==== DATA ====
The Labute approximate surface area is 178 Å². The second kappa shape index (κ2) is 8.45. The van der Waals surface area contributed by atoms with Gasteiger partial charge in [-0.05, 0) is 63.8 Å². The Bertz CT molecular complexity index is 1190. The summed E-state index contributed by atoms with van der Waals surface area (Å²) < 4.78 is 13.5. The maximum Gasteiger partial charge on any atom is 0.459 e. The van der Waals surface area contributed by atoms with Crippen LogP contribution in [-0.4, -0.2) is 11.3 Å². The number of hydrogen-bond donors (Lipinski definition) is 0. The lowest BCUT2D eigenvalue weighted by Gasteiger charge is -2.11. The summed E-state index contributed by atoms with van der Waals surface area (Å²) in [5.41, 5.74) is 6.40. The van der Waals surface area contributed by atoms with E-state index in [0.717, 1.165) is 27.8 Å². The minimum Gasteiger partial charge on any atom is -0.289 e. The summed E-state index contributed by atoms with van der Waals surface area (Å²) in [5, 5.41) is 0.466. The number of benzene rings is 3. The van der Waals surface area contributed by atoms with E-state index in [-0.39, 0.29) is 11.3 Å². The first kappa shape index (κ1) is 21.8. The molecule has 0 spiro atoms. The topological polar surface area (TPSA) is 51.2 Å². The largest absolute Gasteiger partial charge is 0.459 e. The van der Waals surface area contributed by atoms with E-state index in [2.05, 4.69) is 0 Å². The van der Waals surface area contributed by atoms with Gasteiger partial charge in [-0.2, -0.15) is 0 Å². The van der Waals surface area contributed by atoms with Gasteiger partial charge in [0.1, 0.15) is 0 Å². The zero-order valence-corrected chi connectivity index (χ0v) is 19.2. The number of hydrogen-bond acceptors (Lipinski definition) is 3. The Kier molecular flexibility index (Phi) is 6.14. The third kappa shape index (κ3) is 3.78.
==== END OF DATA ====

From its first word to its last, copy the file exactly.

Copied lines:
The Labute approximate surface area is 178 Å². The second kappa shape index (κ2) is 8.45. The van der Waals surface area contributed by atoms with Gasteiger partial charge in [-0.05, 0) is 63.8 Å². The Bertz CT molecular complexity index is 1190. The summed E-state index contributed by atoms with van der Waals surface area (Å²) < 4.78 is 13.5. The maximum Gasteiger partial charge on any atom is 0.459 e. The van der Waals surface area contributed by atoms with Crippen LogP contribution in [-0.4, -0.2) is 11.3 Å². The number of hydrogen-bond donors (Lipinski definition) is 0. The lowest BCUT2D eigenvalue weighted by Gasteiger charge is -2.11. The summed E-state index contributed by atoms with van der Waals surface area (Å²) in [5.41, 5.74) is 6.40. The van der Waals surface area contributed by atoms with E-state index in [0.717, 1.165) is 27.8 Å². The minimum Gasteiger partial charge on any atom is -0.289 e. The summed E-state index contributed by atoms with van der Waals surface area (Å²) in [5, 5.41) is 0.466. The number of benzene rings is 3. The van der Waals surface area contributed by atoms with E-state index in [-0.39, 0.29) is 11.3 Å². The first kappa shape index (κ1) is 21.8. The molecule has 0 spiro atoms. The topological polar surface area (TPSA) is 51.2 Å². The largest absolute Gasteiger partial charge is 0.459 e. The van der Waals surface area contributed by atoms with E-state index in [2.05, 4.69) is 0 Å². The van der Waals surface area contributed by atoms with Gasteiger partial charge in [-0.2, -0.15) is 0 Å². The van der Waals surface area contributed by atoms with Gasteiger partial charge in [0.1, 0.15) is 0 Å². The zero-order valence-corrected chi connectivity index (χ0v) is 19.2. The number of hydrogen-bond acceptors (Lipinski definition) is 3. The Kier molecular flexibility index (Phi) is 6.14. The third kappa shape index (κ3) is 3.78.